The efficient revolution is my attempt to write a ‘crowd sourced’ book about the story how humanity has been able to cut its chains of virtual slavery to the finite boundaries of earth. The success has been achieved via circumventing those boundaries with efficiency – by getting more out from less. Moreover there is plenty of evidence suggesting that this will be the way we can escape our current predicament.
Let me explain why this particular story and why crowd sourced.
One often hears that we are on the brink of this or verge of that. Be it peak oil, phosphorus, fresh water, employment or common sense. In effect, we are told that we are overshooting the environment’s capacity to replenish resources on par with our consumption.
While overconsumption does present major challenges, I would argue that this line of thinking constitutes a Malthusian thought trap.
Reverend Thomas Robert Malthus was an English economist, who predicted in his 1798 classic An Essay to the Principle of Population, that England would soon face severe food crisis due to quickly rising population. The idea was that while human population is growing exponentially (1, 2, 4, 8…), food production only grows linearly (1, 2, 3, 4…). The inevitable consequence of such development is that at some point food consumption will exceed food production and hunger will result.
This dilemma is known as a Malthusian trap.
What I call a Malthusian thought trap is the failure to appreciate the dynamics of developed human societies to innovate their way out of such traps, as happened in England in the 1800s and as is happening in the world today. A Malthusian prediction, such as the famous Club of Rome prediction (below) on the depletion of world’s resources, assumes that societies stand idly by as the proverbial house around them is on fire.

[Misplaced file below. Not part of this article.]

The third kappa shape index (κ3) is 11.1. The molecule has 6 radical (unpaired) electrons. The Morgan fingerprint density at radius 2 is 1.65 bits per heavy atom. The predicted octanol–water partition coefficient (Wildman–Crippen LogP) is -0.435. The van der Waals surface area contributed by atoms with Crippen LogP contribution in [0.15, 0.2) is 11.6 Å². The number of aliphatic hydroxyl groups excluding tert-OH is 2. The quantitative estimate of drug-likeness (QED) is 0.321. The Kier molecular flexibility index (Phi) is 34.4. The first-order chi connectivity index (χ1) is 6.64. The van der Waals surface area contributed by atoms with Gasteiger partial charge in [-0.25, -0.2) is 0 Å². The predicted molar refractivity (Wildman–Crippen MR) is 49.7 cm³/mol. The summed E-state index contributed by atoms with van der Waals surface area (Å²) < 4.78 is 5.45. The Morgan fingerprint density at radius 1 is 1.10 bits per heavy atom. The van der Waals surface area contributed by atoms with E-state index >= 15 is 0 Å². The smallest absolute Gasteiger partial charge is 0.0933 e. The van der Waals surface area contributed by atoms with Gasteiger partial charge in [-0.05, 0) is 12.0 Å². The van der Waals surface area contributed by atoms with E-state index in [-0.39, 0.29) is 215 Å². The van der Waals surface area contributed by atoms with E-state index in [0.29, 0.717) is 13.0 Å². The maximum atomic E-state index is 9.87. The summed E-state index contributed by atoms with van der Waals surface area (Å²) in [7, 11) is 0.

This is not the case of course.
The English (and coincidentally the world population) has grown seven-fold during the past 216 years and is better fed than ever. Incredibly, there are actually more obese than hungry people living on this planet! Malnutrition hasn’t disappeared but the trend is promising. Moreover, it is disease rather than the lack of food that is the greatest source of malnutrition in the world. Additionally, people do not breed exponentially as Malthus suggested. As human societies reach certain level of affluence their fertility rates quickly drop (some estimates even expect there to be fewer of us in 2100 than now). The same applies to resources – their use do not grow exponentially as societies develop. On the contrary, with technology it is entirely possible to decouple economic growth from consumption of natural resources. For example, with modern material science we can align single atoms into useful forms that outperform steel or we can generate heat and electricity using atomic fission which requires several million times less fuel for the same amount of energy as burning traditional biomass.
While Malthus has been buried, some of his thoughts are still alive and kicking. During his time he suggested that the British government should prepare for the inevitable famine as there was nothing that could stop it: “The pressure of finite resources will always keep the overwhelming majority of human population on the edge of subsistence“. These words ring tone with words of the paragons of modern Malthusianism, Paul Ehrlich, who predicted in his 1968 book “The population bomb” that the world should prepare for mass famines in the 1970s (and has been repeating this warning with ever furthering dates to this day).